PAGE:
Oct. 21, 2019, seems like a lifetime ago, doesn’t it? That was the date of the last Canadian federal election. Since then, it’s been a world of endless uncertainties and instability.
The Jewish community has witnessed levels of antisemitism that haven’t been seen for decades. Hate crime numbers are way up. The aura of anti-Israel sentiment, especially following the conflict earlier this year in Gaza, has created an environment that has many feeling unsafe and anxious. The silence of many within the political sector has been cause for concern. On top of all of this, the havoc of the COVID pandemic is still felt daily.
Let’s be real: people are upset and worried. The past 22 months since the last election have presented incredible challenges to our well-being and shown that nothing is guaranteed. The Canadian Jewish community has demonstrated its resilience and fortitude but there is a lot more to do, especially when it comes to elections. We’ve seen firsthand what an important role the government plays in our lives, especially regarding the pandemic, so it’s vital that we extend our efforts more effectively in the political realm.
The Jewish community makes up less than 1.1% of the population and is concentrated in just a handful of ridings – 10 out of 338. That’s only three percent. Our numbers are continuing to decline. In politics, relationships matter. If we limit ourselves to involvement in only three percent of ridings and three percent of candidates, we are at a major disadvantage when it comes to our community and the things we care about.
To ensure our voices are heard, members of the Jewish community must continue to build relationships and educate MPs in ridings from coast to coast. This starts with political engagement, and it starts with each of us. As Rabbi Tarfon said, “It is not your duty to finish the work, but neither are you at liberty to neglect it.”
The good news is that we have the tools to get engaged so we can work beyond the local ridings where we vote. While the Canadian Jewish Political Affairs Committee (CJPAC) does not engage in or facilitate lobbying and advocacy, we do act as a concierge, helping members of our community to get engaged politically.
Another important factor is that change is inevitable with elections. In 2019, 98 first-time MPs (27%) were elected, 60 of whom were in ridings that flipped seats. A third of those 60 MPs defeated the second-place finisher by less than five percent of the vote. As for this election, at the time we wrote this, 26 incumbents had decided not to run for reelection. Many more ridings will change hands. This means that, no matter which way the election goes, our community will need to build new relationships with new parliamentarians.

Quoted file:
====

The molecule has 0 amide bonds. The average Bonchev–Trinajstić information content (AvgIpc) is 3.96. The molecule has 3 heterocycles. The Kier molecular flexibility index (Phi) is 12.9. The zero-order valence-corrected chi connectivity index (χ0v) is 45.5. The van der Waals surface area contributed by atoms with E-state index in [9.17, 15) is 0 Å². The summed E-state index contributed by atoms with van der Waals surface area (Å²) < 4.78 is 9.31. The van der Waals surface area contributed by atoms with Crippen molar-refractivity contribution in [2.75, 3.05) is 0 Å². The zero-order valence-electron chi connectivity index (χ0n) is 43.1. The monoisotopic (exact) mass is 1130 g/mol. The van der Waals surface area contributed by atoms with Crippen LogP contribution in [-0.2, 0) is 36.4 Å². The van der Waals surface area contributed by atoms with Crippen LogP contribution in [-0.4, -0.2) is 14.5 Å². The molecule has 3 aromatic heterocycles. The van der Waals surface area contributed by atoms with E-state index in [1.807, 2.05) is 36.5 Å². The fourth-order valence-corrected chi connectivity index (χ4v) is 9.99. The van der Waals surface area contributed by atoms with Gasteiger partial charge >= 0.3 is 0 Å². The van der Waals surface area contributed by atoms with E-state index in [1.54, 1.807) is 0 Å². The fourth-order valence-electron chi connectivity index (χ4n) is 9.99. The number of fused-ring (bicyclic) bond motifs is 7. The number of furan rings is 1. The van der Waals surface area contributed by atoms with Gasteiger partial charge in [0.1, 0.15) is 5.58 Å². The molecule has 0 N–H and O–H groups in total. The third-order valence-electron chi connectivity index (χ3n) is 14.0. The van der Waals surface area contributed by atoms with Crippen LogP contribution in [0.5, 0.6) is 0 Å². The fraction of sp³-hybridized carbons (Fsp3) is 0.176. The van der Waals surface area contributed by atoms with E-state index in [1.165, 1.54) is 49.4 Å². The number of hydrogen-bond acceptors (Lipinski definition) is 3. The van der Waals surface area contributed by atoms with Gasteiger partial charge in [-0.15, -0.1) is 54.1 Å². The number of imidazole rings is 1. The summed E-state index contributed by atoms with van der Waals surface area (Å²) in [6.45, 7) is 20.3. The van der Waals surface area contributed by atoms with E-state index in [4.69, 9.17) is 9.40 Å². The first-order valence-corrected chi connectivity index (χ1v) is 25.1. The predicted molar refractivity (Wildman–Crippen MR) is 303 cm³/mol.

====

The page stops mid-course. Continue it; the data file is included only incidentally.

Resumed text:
We can jumpstart that process. Community members like you can volunteer and acquaint yourselves with candidates from beyond your own riding and across the country. Every campaign is in dire need of volunteers, and even just a few hours can be a huge help. Often just a few more volunteers can make the difference between winning and losing a race. Plus, the appreciation for a volunteer’s work – no matter how big or small – is something that’s not easily forgotten.
There is, of course, one element that’s changed the game with this election: COVID. While it’s still possible to engage in traditional methods of volunteering – door-knocking, handing out literature in the community, putting up lawn signs or working in a polling station – understandably, some are hesitant to participate under pandemic circumstances.
But fear not: there are many physically distanced ways to volunteer, including from your own home. And you don’t have to be politically experienced to do it. All you have to do is raise your hand and show up. CJPAC will connect you to the campaign of your choice.
For those who feel more comfortable with a bit of instruction, CJPAC’s team makes it simple by training you on the basics of campaign volunteering. You can volunteer in your local riding or in one of the other many ridings where a strong Jewish presence is absent. Perhaps that means traveling 20 to 30 minutes away from your home or simply making phone calls from your couch for a candidate in a more remote part of the country.
The first step is to sign up at cjpac.ca/volunteer, and CJPAC will connect you with the campaign or candidate of your choice.
As Jews, we are committed to community service and contributing to the greater society. While it’s been a rough several months, we don’t have to stand alone. It doesn’t matter what party you align with: it’s vital to the health and safety of the Canadian Jewish community to build relationships with all parties. We can accomplish that together by getting engaged.
Jeffrey Feldman is chair of the Canadian Jewish Political Affairs Committee and Mark Waldman is the executive director of CJPAC. This op-ed was first published on thecjn.ca.